Germany ’99 Review

Afghan Whigs
De Oosterpoort, Groningen, March 20th + Soundgarden, Dortmund, April 4th 1999

Luna Kafe

When the Whigs take to the stage at the Ooosterpoort, it’s just the core four Whigs – Greg Dulli, Rick McCollum, John Curley and new drummer Michael Horrigan. And without even saying hello they launch right into Retarded, the first song off their very first LP, released almost ten years ago. It’s loud, fast and quite spectacular. It’s nothing against the full-on, revelatory rock ‘n’ soul revue that goes on it’s way as soon as the three backup singers and a keyboardist apparently nicked from Prince’s backing band join the Whigs for the rest of the show.

Once described as “sex muzik”, this music blends rock ‘n’ roll in it’s rawest form with sweet soul music so perfectly, it almost hurts. And then there are the songs, that prove once and for all that Dulli might not be a great singer (nor guitarist, for that matter) but he surely knows how to write songs. Songs about fucked-up lifes, about the demons in yourself, about luuuuv, baby! The Whigs play everything from What Jail Is Like to Uptown Again and Be Sweet. Hell, in Dortmund they even do White Trash Party, from Up In It, just “because it is Easter Sunday”, as Dulli informed the crowd. He also wins some new friends with his statement concerning the less than enthusiastic festival crowd in Dortmund: “Okay, so I’m in a fucking library”. Haha, very funny. But by the time their rendition of the Temptations’ Papa Was A Rolling Stone literally explodes to segue right into Somethin’ Hot you give up on wondering if any other band could actually steal its inspiration from so many different sources without sounding like any of them. Cause the Whigs have their own distinctive sound and even the heartbreakingly beautiful gospel rendition of My Curse, sung by backing vocalist Susan Marshall, fits in perfectly.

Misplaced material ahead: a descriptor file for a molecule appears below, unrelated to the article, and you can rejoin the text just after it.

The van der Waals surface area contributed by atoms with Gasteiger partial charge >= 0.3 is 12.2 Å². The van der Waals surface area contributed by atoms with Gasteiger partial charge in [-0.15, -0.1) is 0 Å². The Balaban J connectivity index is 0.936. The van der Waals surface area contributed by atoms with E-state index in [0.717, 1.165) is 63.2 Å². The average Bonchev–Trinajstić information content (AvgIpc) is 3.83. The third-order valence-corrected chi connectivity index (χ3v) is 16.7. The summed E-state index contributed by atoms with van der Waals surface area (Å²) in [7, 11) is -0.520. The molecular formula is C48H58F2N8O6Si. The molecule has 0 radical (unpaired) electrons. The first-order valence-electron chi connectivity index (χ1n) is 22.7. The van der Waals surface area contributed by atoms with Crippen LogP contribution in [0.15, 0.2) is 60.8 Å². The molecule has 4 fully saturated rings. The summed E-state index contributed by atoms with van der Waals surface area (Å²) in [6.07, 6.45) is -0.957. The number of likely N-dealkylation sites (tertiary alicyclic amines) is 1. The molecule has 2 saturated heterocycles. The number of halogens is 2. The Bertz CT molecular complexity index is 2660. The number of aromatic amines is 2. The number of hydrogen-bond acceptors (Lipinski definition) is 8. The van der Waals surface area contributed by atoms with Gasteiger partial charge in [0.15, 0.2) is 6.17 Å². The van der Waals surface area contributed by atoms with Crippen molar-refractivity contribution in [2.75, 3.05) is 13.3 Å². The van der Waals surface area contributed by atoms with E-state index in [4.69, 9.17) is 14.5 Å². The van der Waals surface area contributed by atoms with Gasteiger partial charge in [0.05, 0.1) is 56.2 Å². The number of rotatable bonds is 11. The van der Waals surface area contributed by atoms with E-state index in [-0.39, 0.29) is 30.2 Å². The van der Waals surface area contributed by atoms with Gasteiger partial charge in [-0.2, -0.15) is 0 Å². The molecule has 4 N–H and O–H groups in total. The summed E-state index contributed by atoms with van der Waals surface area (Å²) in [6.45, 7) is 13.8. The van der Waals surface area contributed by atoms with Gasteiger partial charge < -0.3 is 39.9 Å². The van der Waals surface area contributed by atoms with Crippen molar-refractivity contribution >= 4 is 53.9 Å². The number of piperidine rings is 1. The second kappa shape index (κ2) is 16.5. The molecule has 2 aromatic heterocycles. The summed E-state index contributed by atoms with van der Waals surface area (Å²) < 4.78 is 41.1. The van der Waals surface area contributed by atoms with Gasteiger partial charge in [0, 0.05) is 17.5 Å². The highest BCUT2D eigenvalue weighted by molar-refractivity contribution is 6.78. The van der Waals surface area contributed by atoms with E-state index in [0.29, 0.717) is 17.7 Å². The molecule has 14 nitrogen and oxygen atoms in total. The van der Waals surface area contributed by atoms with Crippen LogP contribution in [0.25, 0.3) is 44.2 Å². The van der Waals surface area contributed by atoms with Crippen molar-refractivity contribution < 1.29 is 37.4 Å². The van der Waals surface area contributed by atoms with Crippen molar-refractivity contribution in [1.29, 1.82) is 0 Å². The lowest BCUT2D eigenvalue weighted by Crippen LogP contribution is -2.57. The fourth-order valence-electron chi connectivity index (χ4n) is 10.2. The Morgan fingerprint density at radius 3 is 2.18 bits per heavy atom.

By the time they hit home with Fountain And Fairfax (about ten times better – and faster! – than the recorded version) and Faded you know that this equivalent of a musical orgasm is bound to reach a lot more people soon. People who don’t care that Dulli and crew have been signed to Sup Pop for a while, got big during the Grunge boom and sounded a little bit like Nirvana. After the last note of the final encore Omerta you know exactly why Rick McCollum calls this “a rebirth” for the Whigs. Quite simply because it is.

Copyright 1999 Carsten Wohlfeld

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